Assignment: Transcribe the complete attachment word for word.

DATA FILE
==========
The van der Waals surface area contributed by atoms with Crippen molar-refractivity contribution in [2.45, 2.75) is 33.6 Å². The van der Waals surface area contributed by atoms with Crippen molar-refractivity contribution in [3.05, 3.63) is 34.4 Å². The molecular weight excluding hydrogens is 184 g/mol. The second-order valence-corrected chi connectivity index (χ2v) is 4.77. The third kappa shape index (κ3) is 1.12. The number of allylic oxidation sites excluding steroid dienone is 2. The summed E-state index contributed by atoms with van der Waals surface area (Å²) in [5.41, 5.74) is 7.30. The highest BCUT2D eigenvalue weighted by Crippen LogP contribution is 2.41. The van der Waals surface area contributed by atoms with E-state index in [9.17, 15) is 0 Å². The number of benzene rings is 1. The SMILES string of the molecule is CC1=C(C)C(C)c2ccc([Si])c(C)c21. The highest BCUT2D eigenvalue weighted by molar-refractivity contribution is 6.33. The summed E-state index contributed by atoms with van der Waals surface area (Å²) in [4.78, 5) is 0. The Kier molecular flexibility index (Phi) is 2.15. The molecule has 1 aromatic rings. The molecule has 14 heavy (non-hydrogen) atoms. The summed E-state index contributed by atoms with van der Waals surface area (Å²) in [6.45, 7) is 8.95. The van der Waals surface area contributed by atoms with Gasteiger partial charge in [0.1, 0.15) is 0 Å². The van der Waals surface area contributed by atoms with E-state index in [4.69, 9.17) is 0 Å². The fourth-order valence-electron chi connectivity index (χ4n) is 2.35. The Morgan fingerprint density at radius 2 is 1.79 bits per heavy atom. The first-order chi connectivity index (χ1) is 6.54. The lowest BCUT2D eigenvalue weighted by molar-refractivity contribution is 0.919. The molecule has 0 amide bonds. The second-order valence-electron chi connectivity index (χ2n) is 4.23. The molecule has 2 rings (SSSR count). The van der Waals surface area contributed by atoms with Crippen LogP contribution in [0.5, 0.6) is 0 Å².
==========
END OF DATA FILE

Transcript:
The van der Waals surface area contributed by atoms with Crippen molar-refractivity contribution in [2.45, 2.75) is 33.6 Å². The van der Waals surface area contributed by atoms with Crippen molar-refractivity contribution in [3.05, 3.63) is 34.4 Å². The molecular weight excluding hydrogens is 184 g/mol. The second-order valence-corrected chi connectivity index (χ2v) is 4.77. The third kappa shape index (κ3) is 1.12. The number of allylic oxidation sites excluding steroid dienone is 2. The summed E-state index contributed by atoms with van der Waals surface area (Å²) in [5.41, 5.74) is 7.30. The highest BCUT2D eigenvalue weighted by Crippen LogP contribution is 2.41. The van der Waals surface area contributed by atoms with E-state index in [9.17, 15) is 0 Å². The number of benzene rings is 1. The SMILES string of the molecule is CC1=C(C)C(C)c2ccc([Si])c(C)c21. The highest BCUT2D eigenvalue weighted by molar-refractivity contribution is 6.33. The summed E-state index contributed by atoms with van der Waals surface area (Å²) in [4.78, 5) is 0. The Kier molecular flexibility index (Phi) is 2.15. The molecule has 1 aromatic rings. The molecule has 14 heavy (non-hydrogen) atoms. The summed E-state index contributed by atoms with van der Waals surface area (Å²) in [6.45, 7) is 8.95. The van der Waals surface area contributed by atoms with Gasteiger partial charge in [0.1, 0.15) is 0 Å². The van der Waals surface area contributed by atoms with E-state index in [4.69, 9.17) is 0 Å². The fourth-order valence-electron chi connectivity index (χ4n) is 2.35. The Morgan fingerprint density at radius 2 is 1.79 bits per heavy atom. The first-order chi connectivity index (χ1) is 6.54. The lowest BCUT2D eigenvalue weighted by molar-refractivity contribution is 0.919. The molecule has 0 amide bonds. The second-order valence-electron chi connectivity index (χ2n) is 4.23. The molecule has 2 rings (SSSR count). The van der Waals surface area contributed by atoms with Crippen LogP contribution in [0.5, 0.6) is 0 Å².